With the corpse propped up on a throne, a deacon was appointed to answer for the deceased pontiff, who was condemned for performing the functions of a bishop when he had been deposed and for receiving the pontificate while he was the bishop of Porto, among other revived charges that had been leveled against Formosus in the strife during the pontificate of John VIII.
The corpse was found guilty, stripped of its sacred vestments, deprived of three fingers of its right hand (the blessing fingers), clad in the garb of a layman, and quickly buried; it was then re-exhumed and thrown in the Tiber. All ordinations performed by Formosus were annulled.
The trial excited a tumult. Though the instigators of the deed may actually have been Formosus' enemies of the House of Spoleto (notably Guy IV of Spoleto), who had recovered their authority in Rome at the beginning of 897 by renouncing their broader claims in central Italy, the scandal ended in Stephen's imprisonment and his death by strangling that summer. Talk about bad Popes.
Pope Benedict IX: the Pope who sold the papacy
Benedict IX was Pope from 1032 to 1044, again in 1045, and finally from 1047 to 1048, the only man to have served as Pope for three discontinuous periods, and one of the most controversial Popes of all time. Benedict gave up his papacy for the first time in exchange for a large sum of money in 1044. He returned in 1045 to depose his replacement and reigned for one month, after which he left again, possibly to marry, and sold the papacy for a second time, to his Godfather (possibly for over 650 kg /1450 lb of gold). Two years later, Benedict retook Rome and reigned for an additional one year, until 1048. Poppo of Brixen (later to become Pope Damascus II) eventually forced him out of Rome. Benedict’s place and date of death are unknown, but some speculate that he made further attempts to regain the Papal Throne. St. Peter Damian described him as “feasting on immorality” and “a demon from hell in the disguise of a priest” in the Liber Gomorrhianus, a treatise on papal corruption and sex that accused Benedict IX of routine homosexuality and bestiality.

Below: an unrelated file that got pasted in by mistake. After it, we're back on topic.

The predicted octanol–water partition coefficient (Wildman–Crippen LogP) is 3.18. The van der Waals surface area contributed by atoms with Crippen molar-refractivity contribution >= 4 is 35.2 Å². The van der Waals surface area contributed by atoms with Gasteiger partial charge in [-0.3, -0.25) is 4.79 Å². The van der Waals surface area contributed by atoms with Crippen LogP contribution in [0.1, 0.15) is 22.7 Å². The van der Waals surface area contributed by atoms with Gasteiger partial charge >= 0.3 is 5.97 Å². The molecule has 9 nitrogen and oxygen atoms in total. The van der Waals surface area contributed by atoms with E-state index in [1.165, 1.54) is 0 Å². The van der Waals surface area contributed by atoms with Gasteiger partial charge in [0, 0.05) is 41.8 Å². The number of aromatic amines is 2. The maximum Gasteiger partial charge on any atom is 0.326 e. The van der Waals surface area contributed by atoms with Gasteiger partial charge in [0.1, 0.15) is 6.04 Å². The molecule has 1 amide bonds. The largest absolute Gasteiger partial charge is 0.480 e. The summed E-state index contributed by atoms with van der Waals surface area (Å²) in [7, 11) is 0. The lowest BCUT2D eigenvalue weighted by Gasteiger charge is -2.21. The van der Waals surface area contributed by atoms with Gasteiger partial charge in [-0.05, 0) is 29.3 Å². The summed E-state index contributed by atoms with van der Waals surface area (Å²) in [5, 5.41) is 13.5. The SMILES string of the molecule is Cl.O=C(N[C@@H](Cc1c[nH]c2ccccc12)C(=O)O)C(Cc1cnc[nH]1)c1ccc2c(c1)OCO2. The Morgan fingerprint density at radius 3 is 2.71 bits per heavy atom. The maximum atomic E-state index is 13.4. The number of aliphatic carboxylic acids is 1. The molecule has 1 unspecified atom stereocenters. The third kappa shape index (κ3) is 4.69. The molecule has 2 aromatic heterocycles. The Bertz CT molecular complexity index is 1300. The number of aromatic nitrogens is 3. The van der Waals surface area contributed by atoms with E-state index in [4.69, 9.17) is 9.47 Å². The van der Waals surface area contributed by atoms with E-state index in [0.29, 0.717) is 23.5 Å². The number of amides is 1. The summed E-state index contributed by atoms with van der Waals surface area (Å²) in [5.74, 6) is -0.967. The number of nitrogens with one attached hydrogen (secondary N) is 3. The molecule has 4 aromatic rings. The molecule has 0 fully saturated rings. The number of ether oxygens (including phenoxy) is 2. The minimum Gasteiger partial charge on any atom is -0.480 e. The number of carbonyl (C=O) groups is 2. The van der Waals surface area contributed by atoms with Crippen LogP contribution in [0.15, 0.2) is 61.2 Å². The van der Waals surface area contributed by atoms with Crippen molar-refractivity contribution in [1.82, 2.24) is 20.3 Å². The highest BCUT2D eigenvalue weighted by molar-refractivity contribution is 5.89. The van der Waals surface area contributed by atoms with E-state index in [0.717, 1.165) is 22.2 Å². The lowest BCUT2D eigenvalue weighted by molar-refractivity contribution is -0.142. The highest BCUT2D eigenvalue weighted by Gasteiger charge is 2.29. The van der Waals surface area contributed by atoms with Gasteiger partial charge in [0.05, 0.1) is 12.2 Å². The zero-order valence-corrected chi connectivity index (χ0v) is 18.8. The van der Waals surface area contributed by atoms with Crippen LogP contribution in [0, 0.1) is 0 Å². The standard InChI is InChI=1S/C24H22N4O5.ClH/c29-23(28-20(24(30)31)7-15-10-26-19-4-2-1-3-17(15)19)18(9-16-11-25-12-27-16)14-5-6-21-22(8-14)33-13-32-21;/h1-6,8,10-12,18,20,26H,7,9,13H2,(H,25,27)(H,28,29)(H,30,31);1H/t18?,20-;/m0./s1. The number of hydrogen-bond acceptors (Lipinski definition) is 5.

Pope Sergius III: ordered the murder of another pope and started the "pornocracy"
Sergius III was Pope from 897 to 911, and has been the only pope known to have ordered the murder of another pope and the only known to have fathered an illegitimate son who later became pope; his pontificate has been described as "dismal and disgraceful." The pontificate of Sergius III was remarkable for the rise of what papal historians call a "pornocracy," or rule of the harlots, a reversal of the natural order as they saw it, according to Liber pontificalis and a later chronicler who was also biased against Sergius III. This "pornocracy" was an age with women in power: Theodora, whom Liutprand characterized as a "shameless whore... [who] exercised power on the Roman citizenry like a man" and her daughter Marozia, the mother of Pope John XI (931–935) and reputed to be the mistress of Sergius III.
Pope John XII: raped female pilgrims and invoked pagan gods
John XII was Pope from 955 to 964. On 963, Holy Roman Emperor Otto I summoned a council, levelling charges that John had ordained a deacon in a stable, consecrated a 10-year-old boy as bishop of Todi, converted the Lateran Palace into a brothel, raped female pilgrims in St. Peter's, stolen church offerings, drank toasts to the devil, and invoked the aid of Jove, Venus, and other pagan gods when playing dice. He was deposed, but returned as pope when Otto left Rome, maiming and mutilating all who had opposed him. On 964, he was apparently beaten by the husband of a woman with which he was having an affair, dying three days later without receiving confession or the sacraments.
Pope Leo X: sold indulgences, killed cardinals
Leo X was Pope from 1513 to his death in 1521. He is known primarily for the sale of indulgences to reconstruct St. Peter's Basilica and his challenging of Martin Luther's 95 theses.
According to Alexandre Dumas, "under his pontificate, Christianity assumed a pagan character, which, passing from art into manners, gives to this epoch a strange complexion. Crimes for the moment disappeared, to give place to vices; but to charming vices, vices in good taste, such as those indulged in by Alcibiades and sung by Catullus." When he became Pope, Leo X is reported to have said to his brother Giuliano: “Since God has given us the papacy, let us enjoy it.”